Time to Add LGBT Education Into the Classroom

In the 22 months that I have been out of the closet, education has been my favorite word. Two years ago I sat in a room with my team following Jason Collins' announcement that he was gay. I asked them how they would feel about a gay teammate.

Several said that they would be very uncomfortable and could not play with someone who was gay. A month later I came out to the team. Over the course of the next two seasons my players became extremely comfortable with the LGBT community. They have met friends, asked questions and had some really frank conversations. If you ask them, many had never met someone who was gay. Over time, they realized there was no difference.

This change didn't just happen in the gym. My classroom underwent the same change, as did my entire school building. Even the local basketball community, as a whole, was involved.

LGBT education needs to become part of the classroom. It needs to be incorporated into curriculums across the nation. We celebrate the similarities and differences of various cultures throughout the school year such as African-American History, Hispanic Heritage and Women's History month. Students are taught at a young age to appreciate the great accomplishments of those who helped foster a better understanding of culture. Every summer I teach a civil rights course and students are in awe of how brutal segregation and discrimination against various groups was during the 1950's and 1960's.

Imagine if every student got the same education on LGBT people. Discussions on how Harvey Milk was one of the first openly gay public officials. Conversation on how the Stonewall riots changed society. Our youth would grow older understanding that there is no difference; something that may not be taught in the home.

Aside from history, how about discussing the topic in health class addressing issues regarding sexual and gender identify, and the difference between someone who identifies as transgender and queer. The majority of people in this country would be unable to do so. LGBT people are no longer hiding in the shadows. As our youth grows into adulthood, college roommates could be gay. A co-worker might be trans. The whole point of school is to prepare young people for the future, and to teach them to recognize and accept differences amongst us.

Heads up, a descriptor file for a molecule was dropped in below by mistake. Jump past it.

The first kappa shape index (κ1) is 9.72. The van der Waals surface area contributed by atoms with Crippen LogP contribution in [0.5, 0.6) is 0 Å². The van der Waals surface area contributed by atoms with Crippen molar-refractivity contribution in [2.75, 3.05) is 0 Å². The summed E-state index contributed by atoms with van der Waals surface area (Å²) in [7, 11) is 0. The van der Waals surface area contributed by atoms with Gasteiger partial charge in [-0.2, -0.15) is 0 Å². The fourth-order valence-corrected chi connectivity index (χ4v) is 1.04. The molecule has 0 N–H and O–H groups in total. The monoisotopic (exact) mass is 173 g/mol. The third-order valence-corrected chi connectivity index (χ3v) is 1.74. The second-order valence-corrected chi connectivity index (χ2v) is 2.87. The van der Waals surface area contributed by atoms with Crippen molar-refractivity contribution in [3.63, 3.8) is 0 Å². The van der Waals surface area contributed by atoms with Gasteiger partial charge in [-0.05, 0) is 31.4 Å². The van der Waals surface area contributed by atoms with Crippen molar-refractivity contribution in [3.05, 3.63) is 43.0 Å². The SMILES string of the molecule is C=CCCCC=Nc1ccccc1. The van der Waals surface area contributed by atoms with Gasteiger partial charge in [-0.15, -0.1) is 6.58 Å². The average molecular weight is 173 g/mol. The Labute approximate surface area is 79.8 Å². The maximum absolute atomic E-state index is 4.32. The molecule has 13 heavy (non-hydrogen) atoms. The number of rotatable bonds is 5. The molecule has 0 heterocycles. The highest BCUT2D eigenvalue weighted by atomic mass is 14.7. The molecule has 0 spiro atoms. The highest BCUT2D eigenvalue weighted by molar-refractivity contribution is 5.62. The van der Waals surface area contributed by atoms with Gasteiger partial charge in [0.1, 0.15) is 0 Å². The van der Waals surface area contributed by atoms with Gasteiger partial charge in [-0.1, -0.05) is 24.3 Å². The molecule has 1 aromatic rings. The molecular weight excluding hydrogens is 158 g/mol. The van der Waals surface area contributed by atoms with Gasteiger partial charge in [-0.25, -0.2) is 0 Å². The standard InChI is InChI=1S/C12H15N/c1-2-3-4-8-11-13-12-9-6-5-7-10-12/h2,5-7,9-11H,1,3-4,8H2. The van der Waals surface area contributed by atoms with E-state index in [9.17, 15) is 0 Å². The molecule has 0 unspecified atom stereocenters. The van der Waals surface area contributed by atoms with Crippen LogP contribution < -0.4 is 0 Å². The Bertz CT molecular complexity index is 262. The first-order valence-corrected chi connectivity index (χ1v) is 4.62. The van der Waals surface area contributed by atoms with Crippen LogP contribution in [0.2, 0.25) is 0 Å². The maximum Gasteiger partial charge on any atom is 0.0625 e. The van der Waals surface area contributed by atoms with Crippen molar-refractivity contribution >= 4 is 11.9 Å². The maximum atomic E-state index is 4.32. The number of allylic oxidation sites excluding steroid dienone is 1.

According to thenextfamily.com, only nine states have positive LGBT-inclusive sex education in their curriculum. You might be shocked to know, that three states have negative-LGBT inclusive sex education. In other words after it is taught, educators can preach how being gay is unhealthy and immoral. Imagine being a LGBT youth forced to sit in one of those classes?

Polls show that over 60% of people in this country support same-sex marriage. More then ever, celebrities, politicians and business leaders are living authentic lives. LGBT folks on television are more then prevalent as shows like Modern Family consistently win Emmys. LGBT people are part of mainstream culture and the majority of the younger generations are perfectly okay with this.

Last year with the financial backing of the LGBT Sports Coalition, NYSPHSAA Section One Athletics hosted two educational conferences for high school athletic leaders. Over 350 student-athletes listened to various speakers and participated in workshops to educate them on how LGBT athletes struggle in athletics. The goal was to bring their views back to their teams and community and create change.

Athletics is just a small portion of the school community. To really create change we need a wider audience that includes all students. Let's start with staff development. Districts spend a lot of time and money on professional development. Every year I'm required to learn about blood born pathogens, how about a course on how to positively interact with the LGBT population in our school. GLSEN has an abundance of resources that can be incorporated into any educational setting.

The opportunities for education are abundant, but we need to start at the top. Lawmakers must take the onus and make this a required learning. In a time where common core has become a household phrase, the recognition and acceptance of the LGBT community is real life.

As important as we all want to believe chemistry and algebra are, our youth growing into well rounded, accepting individuals is far more important... and education is the key.